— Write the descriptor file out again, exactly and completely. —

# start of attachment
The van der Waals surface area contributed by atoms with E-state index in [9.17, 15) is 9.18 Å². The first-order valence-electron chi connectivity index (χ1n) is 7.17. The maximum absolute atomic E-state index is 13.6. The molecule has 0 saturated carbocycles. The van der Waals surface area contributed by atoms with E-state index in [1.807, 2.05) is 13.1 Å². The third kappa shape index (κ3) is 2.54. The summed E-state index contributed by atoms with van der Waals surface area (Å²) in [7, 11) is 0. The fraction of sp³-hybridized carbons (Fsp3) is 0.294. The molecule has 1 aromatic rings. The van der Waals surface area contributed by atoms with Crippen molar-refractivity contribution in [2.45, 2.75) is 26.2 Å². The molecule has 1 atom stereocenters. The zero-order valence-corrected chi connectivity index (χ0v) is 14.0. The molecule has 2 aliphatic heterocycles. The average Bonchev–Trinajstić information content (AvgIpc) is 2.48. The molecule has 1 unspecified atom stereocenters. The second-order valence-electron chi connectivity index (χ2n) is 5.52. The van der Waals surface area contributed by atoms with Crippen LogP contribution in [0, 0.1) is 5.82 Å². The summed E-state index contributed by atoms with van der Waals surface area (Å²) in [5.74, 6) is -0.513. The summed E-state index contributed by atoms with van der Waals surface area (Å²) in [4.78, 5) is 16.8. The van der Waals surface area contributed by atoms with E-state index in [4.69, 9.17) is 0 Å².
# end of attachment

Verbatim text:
The van der Waals surface area contributed by atoms with E-state index in [9.17, 15) is 9.18 Å². The first-order valence-electron chi connectivity index (χ1n) is 7.17. The maximum absolute atomic E-state index is 13.6. The molecule has 0 saturated carbocycles. The van der Waals surface area contributed by atoms with E-state index in [1.807, 2.05) is 13.1 Å². The third kappa shape index (κ3) is 2.54. The summed E-state index contributed by atoms with van der Waals surface area (Å²) in [7, 11) is 0. The fraction of sp³-hybridized carbons (Fsp3) is 0.294. The molecule has 1 aromatic rings. The van der Waals surface area contributed by atoms with Crippen molar-refractivity contribution in [2.45, 2.75) is 26.2 Å². The molecule has 1 atom stereocenters. The zero-order valence-corrected chi connectivity index (χ0v) is 14.0. The molecule has 2 aliphatic heterocycles. The average Bonchev–Trinajstić information content (AvgIpc) is 2.48. The molecule has 1 unspecified atom stereocenters. The second-order valence-electron chi connectivity index (χ2n) is 5.52. The van der Waals surface area contributed by atoms with Crippen LogP contribution in [0, 0.1) is 5.82 Å². The summed E-state index contributed by atoms with van der Waals surface area (Å²) in [5.74, 6) is -0.513. The summed E-state index contributed by atoms with van der Waals surface area (Å²) in [4.78, 5) is 16.8. The van der Waals surface area contributed by atoms with E-state index in [4.69, 9.17) is 0 Å².